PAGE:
Employers have repeatedly told the EMA that 90-day trial periods are a valuable and useful asset to have when employing staff and they want them to remain.
Surveys of EMA members clearly indicates that many companies have employed staff that they would not normally consider because of the 90-day trial period.
The Employment Relations Amendment Bill looks to restrict the 90-day trial period to employers with fewer than 20 staff. For employers with 20 employees or more, they will have the choice of using probationary periods if they wish to use some type of trial period. However, under a probationary period an employee can choose to initiate a personal grievance claim if they feel they are unfairly dismissed.
“Our members have repeatedly said they have given someone a chance because of this law and it’s worked for them and the employee. They say the 90-day trial period gives them the ability to work with the employee to ensure they are right for the role and this has usually been successful,” says Kim Campbell, CEO, EMA.
“They have gone on to say, that without this flexibility, they would not have given the person in question a chance. This is because the person may have no employment history, may have not have presented well at the interview or may not have been an obvious choice,” says Mr Campbell.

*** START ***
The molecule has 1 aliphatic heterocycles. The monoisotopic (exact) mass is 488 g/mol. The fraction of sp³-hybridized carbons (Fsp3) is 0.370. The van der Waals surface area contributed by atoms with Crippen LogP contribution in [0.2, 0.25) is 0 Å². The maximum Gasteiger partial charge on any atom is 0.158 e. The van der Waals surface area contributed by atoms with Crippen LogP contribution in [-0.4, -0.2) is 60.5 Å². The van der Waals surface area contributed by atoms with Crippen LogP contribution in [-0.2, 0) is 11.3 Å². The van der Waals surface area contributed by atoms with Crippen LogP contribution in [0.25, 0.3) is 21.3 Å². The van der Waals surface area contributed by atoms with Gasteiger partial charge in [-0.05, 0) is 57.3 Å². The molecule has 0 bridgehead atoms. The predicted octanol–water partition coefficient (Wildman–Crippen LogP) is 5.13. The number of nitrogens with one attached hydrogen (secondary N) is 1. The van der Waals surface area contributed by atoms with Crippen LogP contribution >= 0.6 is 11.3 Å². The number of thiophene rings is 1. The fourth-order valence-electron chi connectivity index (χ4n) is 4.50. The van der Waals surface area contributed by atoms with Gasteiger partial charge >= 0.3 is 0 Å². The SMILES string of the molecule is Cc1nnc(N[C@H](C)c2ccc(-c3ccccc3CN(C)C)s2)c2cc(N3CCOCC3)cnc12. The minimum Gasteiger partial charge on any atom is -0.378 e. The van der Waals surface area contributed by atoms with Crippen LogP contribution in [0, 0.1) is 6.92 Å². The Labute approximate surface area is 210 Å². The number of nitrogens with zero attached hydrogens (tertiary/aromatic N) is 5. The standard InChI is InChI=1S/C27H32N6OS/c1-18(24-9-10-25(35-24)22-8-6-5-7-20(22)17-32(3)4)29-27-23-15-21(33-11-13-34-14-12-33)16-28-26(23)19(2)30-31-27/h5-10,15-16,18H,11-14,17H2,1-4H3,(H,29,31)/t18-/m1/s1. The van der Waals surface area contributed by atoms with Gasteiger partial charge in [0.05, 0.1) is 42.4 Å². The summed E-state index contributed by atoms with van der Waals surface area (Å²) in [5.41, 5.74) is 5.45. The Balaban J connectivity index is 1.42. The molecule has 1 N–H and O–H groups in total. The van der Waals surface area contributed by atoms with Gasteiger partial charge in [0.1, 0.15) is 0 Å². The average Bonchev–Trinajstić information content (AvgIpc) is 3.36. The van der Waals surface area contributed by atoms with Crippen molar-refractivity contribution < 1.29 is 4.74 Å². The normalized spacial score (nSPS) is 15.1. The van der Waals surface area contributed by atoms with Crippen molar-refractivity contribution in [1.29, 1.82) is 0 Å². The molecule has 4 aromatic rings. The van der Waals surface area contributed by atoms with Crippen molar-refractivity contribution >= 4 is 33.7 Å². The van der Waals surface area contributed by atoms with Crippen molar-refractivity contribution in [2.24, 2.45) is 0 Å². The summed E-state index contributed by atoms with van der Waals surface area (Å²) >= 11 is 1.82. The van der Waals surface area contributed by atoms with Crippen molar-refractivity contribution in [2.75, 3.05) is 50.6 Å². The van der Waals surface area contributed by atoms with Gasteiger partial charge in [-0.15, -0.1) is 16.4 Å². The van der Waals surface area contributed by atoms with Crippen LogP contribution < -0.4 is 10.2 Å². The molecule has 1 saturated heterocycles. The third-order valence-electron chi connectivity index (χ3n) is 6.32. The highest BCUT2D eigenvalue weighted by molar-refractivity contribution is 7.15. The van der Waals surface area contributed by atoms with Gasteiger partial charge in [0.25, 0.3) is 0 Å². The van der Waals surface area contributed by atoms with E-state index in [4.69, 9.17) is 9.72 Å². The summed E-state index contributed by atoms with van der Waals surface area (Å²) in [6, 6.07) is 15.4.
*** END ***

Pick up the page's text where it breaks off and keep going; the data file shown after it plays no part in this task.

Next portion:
Employers have often referred to using a six week time frame for on-boarding new employees to ensure they demonstrate their ability to get to work on time, arrange secure transport, able to organise family care if needed, along with ability to perform the role required. They say that having new staff locked in as employees with no 90 day provisions is simply too higher risk in some cases.
“The premise of the Bill is that employers with fewer staff need the flexibility offered under the 90-day trial period, yet our member feedback shows that employers with more than 20 staff are keen users of this as well. In fact, employers who are large enough to have their own in-house human resources team are using the trial period. This strongly indicates to us that this is not something that only small businesses value.
“If we are wanting to enable a productive and vibrant economy, then businesses need flexibility to manage their staff requirements. It must be noted that employing people is an expensive exercise and uses a lot of resources. Therefore companies do not actively seek to throw money away by firing staff at will,” says Mr Campbell.
Submissions of the Employment Relations Amendment Bill close on March 30, 2018.